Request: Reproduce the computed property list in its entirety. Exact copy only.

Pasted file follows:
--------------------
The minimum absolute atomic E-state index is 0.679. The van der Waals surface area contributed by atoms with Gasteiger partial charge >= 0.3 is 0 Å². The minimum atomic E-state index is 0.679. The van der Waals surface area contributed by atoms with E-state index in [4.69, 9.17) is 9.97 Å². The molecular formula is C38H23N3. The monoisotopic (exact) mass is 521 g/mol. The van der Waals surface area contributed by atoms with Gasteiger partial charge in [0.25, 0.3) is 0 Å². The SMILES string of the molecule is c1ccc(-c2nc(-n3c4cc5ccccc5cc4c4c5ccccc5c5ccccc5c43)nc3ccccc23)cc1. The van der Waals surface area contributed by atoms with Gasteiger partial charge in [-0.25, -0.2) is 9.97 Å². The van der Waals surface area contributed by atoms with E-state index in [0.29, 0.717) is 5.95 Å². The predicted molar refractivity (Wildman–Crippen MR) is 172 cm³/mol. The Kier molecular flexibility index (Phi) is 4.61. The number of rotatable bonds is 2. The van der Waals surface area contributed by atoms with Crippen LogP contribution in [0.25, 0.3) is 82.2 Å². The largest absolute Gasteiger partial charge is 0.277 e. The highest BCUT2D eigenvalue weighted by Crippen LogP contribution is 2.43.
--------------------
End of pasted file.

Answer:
The minimum absolute atomic E-state index is 0.679. The van der Waals surface area contributed by atoms with Gasteiger partial charge >= 0.3 is 0 Å². The minimum atomic E-state index is 0.679. The van der Waals surface area contributed by atoms with E-state index in [4.69, 9.17) is 9.97 Å². The molecular formula is C38H23N3. The monoisotopic (exact) mass is 521 g/mol. The van der Waals surface area contributed by atoms with Gasteiger partial charge in [0.25, 0.3) is 0 Å². The SMILES string of the molecule is c1ccc(-c2nc(-n3c4cc5ccccc5cc4c4c5ccccc5c5ccccc5c43)nc3ccccc23)cc1. The van der Waals surface area contributed by atoms with Gasteiger partial charge in [-0.25, -0.2) is 9.97 Å². The van der Waals surface area contributed by atoms with E-state index in [0.29, 0.717) is 5.95 Å². The predicted molar refractivity (Wildman–Crippen MR) is 172 cm³/mol. The Kier molecular flexibility index (Phi) is 4.61. The number of rotatable bonds is 2. The van der Waals surface area contributed by atoms with Crippen LogP contribution in [0.25, 0.3) is 82.2 Å². The largest absolute Gasteiger partial charge is 0.277 e. The highest BCUT2D eigenvalue weighted by Crippen LogP contribution is 2.43.